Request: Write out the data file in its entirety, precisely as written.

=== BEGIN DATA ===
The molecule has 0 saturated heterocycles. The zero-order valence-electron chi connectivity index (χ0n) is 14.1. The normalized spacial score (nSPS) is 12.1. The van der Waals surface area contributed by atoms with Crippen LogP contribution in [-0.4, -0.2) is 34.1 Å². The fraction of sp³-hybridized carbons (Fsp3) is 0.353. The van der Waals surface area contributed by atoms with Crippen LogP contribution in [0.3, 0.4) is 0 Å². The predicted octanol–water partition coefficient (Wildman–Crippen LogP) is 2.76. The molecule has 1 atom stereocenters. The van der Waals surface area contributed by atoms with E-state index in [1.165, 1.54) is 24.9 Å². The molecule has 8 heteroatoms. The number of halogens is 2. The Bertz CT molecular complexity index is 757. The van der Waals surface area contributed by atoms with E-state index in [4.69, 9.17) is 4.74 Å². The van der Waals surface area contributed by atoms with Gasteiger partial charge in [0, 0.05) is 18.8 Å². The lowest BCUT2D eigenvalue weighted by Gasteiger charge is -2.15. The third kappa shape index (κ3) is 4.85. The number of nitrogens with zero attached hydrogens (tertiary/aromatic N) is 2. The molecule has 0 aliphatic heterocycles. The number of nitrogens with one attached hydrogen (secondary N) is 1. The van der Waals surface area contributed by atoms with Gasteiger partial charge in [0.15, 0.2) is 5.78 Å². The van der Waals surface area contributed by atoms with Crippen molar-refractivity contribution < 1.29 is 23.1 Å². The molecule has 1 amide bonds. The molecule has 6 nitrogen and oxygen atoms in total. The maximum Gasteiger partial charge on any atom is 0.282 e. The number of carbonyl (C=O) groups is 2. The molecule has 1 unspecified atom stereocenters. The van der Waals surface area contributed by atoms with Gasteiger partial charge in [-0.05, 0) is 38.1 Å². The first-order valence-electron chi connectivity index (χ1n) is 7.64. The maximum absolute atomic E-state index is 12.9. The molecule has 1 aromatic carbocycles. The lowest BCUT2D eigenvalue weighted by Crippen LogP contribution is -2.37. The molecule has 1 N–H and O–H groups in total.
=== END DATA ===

The molecule has 0 saturated heterocycles. The zero-order valence-electron chi connectivity index (χ0n) is 14.1. The normalized spacial score (nSPS) is 12.1. The van der Waals surface area contributed by atoms with Crippen LogP contribution in [-0.4, -0.2) is 34.1 Å². The fraction of sp³-hybridized carbons (Fsp3) is 0.353. The van der Waals surface area contributed by atoms with Crippen LogP contribution in [0.3, 0.4) is 0 Å². The predicted octanol–water partition coefficient (Wildman–Crippen LogP) is 2.76. The molecule has 1 atom stereocenters. The van der Waals surface area contributed by atoms with E-state index in [1.165, 1.54) is 24.9 Å². The molecule has 8 heteroatoms. The number of halogens is 2. The Bertz CT molecular complexity index is 757. The van der Waals surface area contributed by atoms with E-state index in [4.69, 9.17) is 4.74 Å². The van der Waals surface area contributed by atoms with Gasteiger partial charge in [0, 0.05) is 18.8 Å². The lowest BCUT2D eigenvalue weighted by Gasteiger charge is -2.15. The third kappa shape index (κ3) is 4.85. The number of nitrogens with zero attached hydrogens (tertiary/aromatic N) is 2. The molecule has 0 aliphatic heterocycles. The number of nitrogens with one attached hydrogen (secondary N) is 1. The van der Waals surface area contributed by atoms with Gasteiger partial charge in [0.15, 0.2) is 5.78 Å². The van der Waals surface area contributed by atoms with Crippen molar-refractivity contribution < 1.29 is 23.1 Å². The molecule has 1 amide bonds. The molecule has 6 nitrogen and oxygen atoms in total. The maximum Gasteiger partial charge on any atom is 0.282 e. The number of carbonyl (C=O) groups is 2. The molecule has 1 unspecified atom stereocenters. The van der Waals surface area contributed by atoms with Gasteiger partial charge in [-0.05, 0) is 38.1 Å². The first-order valence-electron chi connectivity index (χ1n) is 7.64. The maximum absolute atomic E-state index is 12.9. The molecule has 1 aromatic carbocycles. The lowest BCUT2D eigenvalue weighted by Crippen LogP contribution is -2.37. The molecule has 1 N–H and O–H groups in total.